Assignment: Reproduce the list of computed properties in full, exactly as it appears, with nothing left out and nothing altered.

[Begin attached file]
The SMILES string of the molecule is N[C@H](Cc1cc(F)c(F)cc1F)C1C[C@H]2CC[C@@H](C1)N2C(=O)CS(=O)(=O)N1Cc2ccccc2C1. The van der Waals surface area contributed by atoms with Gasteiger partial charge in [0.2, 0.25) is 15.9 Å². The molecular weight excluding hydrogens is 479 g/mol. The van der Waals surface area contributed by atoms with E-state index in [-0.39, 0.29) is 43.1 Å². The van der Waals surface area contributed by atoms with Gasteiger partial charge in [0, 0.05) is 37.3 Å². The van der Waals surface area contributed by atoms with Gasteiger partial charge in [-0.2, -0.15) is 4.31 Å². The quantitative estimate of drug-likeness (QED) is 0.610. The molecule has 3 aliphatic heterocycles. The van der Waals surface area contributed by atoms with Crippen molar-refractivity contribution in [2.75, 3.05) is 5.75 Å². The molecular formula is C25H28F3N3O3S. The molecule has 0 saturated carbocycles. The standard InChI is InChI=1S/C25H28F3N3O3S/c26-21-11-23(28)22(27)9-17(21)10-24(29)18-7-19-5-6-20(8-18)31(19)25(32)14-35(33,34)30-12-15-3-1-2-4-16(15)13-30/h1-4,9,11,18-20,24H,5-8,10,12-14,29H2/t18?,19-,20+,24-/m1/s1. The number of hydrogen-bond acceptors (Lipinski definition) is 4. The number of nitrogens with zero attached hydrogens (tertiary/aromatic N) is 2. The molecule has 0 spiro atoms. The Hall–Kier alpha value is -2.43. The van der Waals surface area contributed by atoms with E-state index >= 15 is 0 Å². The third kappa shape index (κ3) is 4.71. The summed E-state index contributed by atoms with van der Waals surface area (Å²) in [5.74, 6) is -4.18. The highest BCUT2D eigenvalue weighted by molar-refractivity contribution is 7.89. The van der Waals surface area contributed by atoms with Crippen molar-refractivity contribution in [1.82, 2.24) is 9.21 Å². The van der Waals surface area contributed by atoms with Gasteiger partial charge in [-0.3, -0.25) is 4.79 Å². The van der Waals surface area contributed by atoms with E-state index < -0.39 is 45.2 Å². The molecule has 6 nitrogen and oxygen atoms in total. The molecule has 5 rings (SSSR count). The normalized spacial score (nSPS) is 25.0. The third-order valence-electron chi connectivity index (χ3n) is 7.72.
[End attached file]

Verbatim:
The SMILES string of the molecule is N[C@H](Cc1cc(F)c(F)cc1F)C1C[C@H]2CC[C@@H](C1)N2C(=O)CS(=O)(=O)N1Cc2ccccc2C1. The van der Waals surface area contributed by atoms with Gasteiger partial charge in [0.2, 0.25) is 15.9 Å². The molecular weight excluding hydrogens is 479 g/mol. The van der Waals surface area contributed by atoms with E-state index in [-0.39, 0.29) is 43.1 Å². The van der Waals surface area contributed by atoms with Gasteiger partial charge in [0, 0.05) is 37.3 Å². The van der Waals surface area contributed by atoms with Gasteiger partial charge in [-0.2, -0.15) is 4.31 Å². The quantitative estimate of drug-likeness (QED) is 0.610. The molecule has 3 aliphatic heterocycles. The van der Waals surface area contributed by atoms with Crippen molar-refractivity contribution in [2.75, 3.05) is 5.75 Å². The molecular formula is C25H28F3N3O3S. The molecule has 0 saturated carbocycles. The standard InChI is InChI=1S/C25H28F3N3O3S/c26-21-11-23(28)22(27)9-17(21)10-24(29)18-7-19-5-6-20(8-18)31(19)25(32)14-35(33,34)30-12-15-3-1-2-4-16(15)13-30/h1-4,9,11,18-20,24H,5-8,10,12-14,29H2/t18?,19-,20+,24-/m1/s1. The number of hydrogen-bond acceptors (Lipinski definition) is 4. The number of nitrogens with zero attached hydrogens (tertiary/aromatic N) is 2. The molecule has 0 spiro atoms. The Hall–Kier alpha value is -2.43. The van der Waals surface area contributed by atoms with E-state index >= 15 is 0 Å². The third kappa shape index (κ3) is 4.71. The summed E-state index contributed by atoms with van der Waals surface area (Å²) in [5.74, 6) is -4.18. The highest BCUT2D eigenvalue weighted by molar-refractivity contribution is 7.89. The van der Waals surface area contributed by atoms with Crippen molar-refractivity contribution in [1.82, 2.24) is 9.21 Å². The van der Waals surface area contributed by atoms with Gasteiger partial charge in [-0.3, -0.25) is 4.79 Å². The van der Waals surface area contributed by atoms with E-state index < -0.39 is 45.2 Å². The molecule has 6 nitrogen and oxygen atoms in total. The molecule has 5 rings (SSSR count). The normalized spacial score (nSPS) is 25.0. The third-order valence-electron chi connectivity index (χ3n) is 7.72.